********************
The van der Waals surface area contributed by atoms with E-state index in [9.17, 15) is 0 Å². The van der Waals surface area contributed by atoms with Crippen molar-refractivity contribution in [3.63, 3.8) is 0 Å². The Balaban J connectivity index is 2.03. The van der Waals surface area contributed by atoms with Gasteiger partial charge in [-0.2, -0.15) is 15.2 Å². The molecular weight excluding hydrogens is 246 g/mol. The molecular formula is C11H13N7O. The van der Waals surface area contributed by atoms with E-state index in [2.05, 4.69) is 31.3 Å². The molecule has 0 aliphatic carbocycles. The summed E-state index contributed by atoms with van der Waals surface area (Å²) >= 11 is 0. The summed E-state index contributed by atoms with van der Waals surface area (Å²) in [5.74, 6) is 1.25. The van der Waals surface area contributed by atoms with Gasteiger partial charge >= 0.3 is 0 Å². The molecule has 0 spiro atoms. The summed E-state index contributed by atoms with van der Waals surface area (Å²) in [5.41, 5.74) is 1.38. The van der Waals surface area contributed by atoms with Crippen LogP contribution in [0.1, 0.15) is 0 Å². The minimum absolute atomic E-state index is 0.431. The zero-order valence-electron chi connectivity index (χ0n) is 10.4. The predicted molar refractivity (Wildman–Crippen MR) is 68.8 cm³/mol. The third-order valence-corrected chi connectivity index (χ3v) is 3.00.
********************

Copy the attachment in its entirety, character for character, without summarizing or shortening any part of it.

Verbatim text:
The van der Waals surface area contributed by atoms with E-state index in [9.17, 15) is 0 Å². The van der Waals surface area contributed by atoms with Crippen molar-refractivity contribution in [3.63, 3.8) is 0 Å². The Balaban J connectivity index is 2.03. The van der Waals surface area contributed by atoms with Gasteiger partial charge in [-0.2, -0.15) is 15.2 Å². The molecular weight excluding hydrogens is 246 g/mol. The molecular formula is C11H13N7O. The van der Waals surface area contributed by atoms with E-state index in [2.05, 4.69) is 31.3 Å². The molecule has 0 aliphatic carbocycles. The summed E-state index contributed by atoms with van der Waals surface area (Å²) >= 11 is 0. The summed E-state index contributed by atoms with van der Waals surface area (Å²) in [5.74, 6) is 1.25. The van der Waals surface area contributed by atoms with Gasteiger partial charge >= 0.3 is 0 Å². The molecule has 0 spiro atoms. The summed E-state index contributed by atoms with van der Waals surface area (Å²) in [5.41, 5.74) is 1.38. The van der Waals surface area contributed by atoms with Crippen LogP contribution in [0.1, 0.15) is 0 Å². The minimum absolute atomic E-state index is 0.431. The zero-order valence-electron chi connectivity index (χ0n) is 10.4. The predicted molar refractivity (Wildman–Crippen MR) is 68.8 cm³/mol. The third-order valence-corrected chi connectivity index (χ3v) is 3.00.